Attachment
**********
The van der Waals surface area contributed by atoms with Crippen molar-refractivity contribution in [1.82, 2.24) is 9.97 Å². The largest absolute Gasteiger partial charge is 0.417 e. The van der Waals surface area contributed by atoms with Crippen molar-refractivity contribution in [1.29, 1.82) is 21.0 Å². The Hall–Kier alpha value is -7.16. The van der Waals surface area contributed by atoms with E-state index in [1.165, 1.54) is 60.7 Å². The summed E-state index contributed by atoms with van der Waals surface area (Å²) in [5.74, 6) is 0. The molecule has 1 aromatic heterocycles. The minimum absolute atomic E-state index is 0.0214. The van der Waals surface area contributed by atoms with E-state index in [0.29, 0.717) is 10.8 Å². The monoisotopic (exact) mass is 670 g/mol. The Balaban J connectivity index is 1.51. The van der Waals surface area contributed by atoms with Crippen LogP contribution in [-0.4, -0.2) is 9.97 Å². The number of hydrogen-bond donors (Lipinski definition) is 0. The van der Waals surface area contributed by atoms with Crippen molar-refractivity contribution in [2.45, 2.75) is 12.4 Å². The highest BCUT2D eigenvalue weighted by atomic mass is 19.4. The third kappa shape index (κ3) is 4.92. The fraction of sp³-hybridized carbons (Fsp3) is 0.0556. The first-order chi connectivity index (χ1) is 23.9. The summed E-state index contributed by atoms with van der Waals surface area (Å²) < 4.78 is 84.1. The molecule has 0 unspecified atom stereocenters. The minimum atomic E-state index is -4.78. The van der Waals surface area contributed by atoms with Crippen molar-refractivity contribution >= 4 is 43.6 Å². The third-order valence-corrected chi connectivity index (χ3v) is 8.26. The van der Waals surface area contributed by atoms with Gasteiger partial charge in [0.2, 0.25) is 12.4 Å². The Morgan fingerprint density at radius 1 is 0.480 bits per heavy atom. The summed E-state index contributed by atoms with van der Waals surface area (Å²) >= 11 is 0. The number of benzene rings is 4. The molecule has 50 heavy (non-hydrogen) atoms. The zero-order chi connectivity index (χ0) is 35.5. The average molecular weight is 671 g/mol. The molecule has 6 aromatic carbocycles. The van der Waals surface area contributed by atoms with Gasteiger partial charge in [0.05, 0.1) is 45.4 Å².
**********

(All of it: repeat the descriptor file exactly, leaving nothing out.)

The van der Waals surface area contributed by atoms with Crippen molar-refractivity contribution in [1.82, 2.24) is 9.97 Å². The largest absolute Gasteiger partial charge is 0.417 e. The van der Waals surface area contributed by atoms with Crippen molar-refractivity contribution in [1.29, 1.82) is 21.0 Å². The Hall–Kier alpha value is -7.16. The van der Waals surface area contributed by atoms with E-state index in [1.165, 1.54) is 60.7 Å². The summed E-state index contributed by atoms with van der Waals surface area (Å²) in [5.74, 6) is 0. The molecule has 1 aromatic heterocycles. The minimum absolute atomic E-state index is 0.0214. The van der Waals surface area contributed by atoms with E-state index in [0.29, 0.717) is 10.8 Å². The monoisotopic (exact) mass is 670 g/mol. The Balaban J connectivity index is 1.51. The van der Waals surface area contributed by atoms with Crippen LogP contribution in [-0.4, -0.2) is 9.97 Å². The number of hydrogen-bond donors (Lipinski definition) is 0. The van der Waals surface area contributed by atoms with Crippen molar-refractivity contribution in [2.45, 2.75) is 12.4 Å². The highest BCUT2D eigenvalue weighted by atomic mass is 19.4. The third kappa shape index (κ3) is 4.92. The fraction of sp³-hybridized carbons (Fsp3) is 0.0556. The first-order chi connectivity index (χ1) is 23.9. The summed E-state index contributed by atoms with van der Waals surface area (Å²) < 4.78 is 84.1. The molecule has 0 unspecified atom stereocenters. The minimum atomic E-state index is -4.78. The van der Waals surface area contributed by atoms with Crippen molar-refractivity contribution >= 4 is 43.6 Å². The third-order valence-corrected chi connectivity index (χ3v) is 8.26. The van der Waals surface area contributed by atoms with Gasteiger partial charge in [0.2, 0.25) is 12.4 Å². The Morgan fingerprint density at radius 1 is 0.480 bits per heavy atom. The summed E-state index contributed by atoms with van der Waals surface area (Å²) >= 11 is 0. The number of benzene rings is 4. The molecule has 50 heavy (non-hydrogen) atoms. The zero-order chi connectivity index (χ0) is 35.5. The average molecular weight is 671 g/mol. The molecule has 6 aromatic carbocycles. The van der Waals surface area contributed by atoms with Gasteiger partial charge in [0.05, 0.1) is 45.4 Å².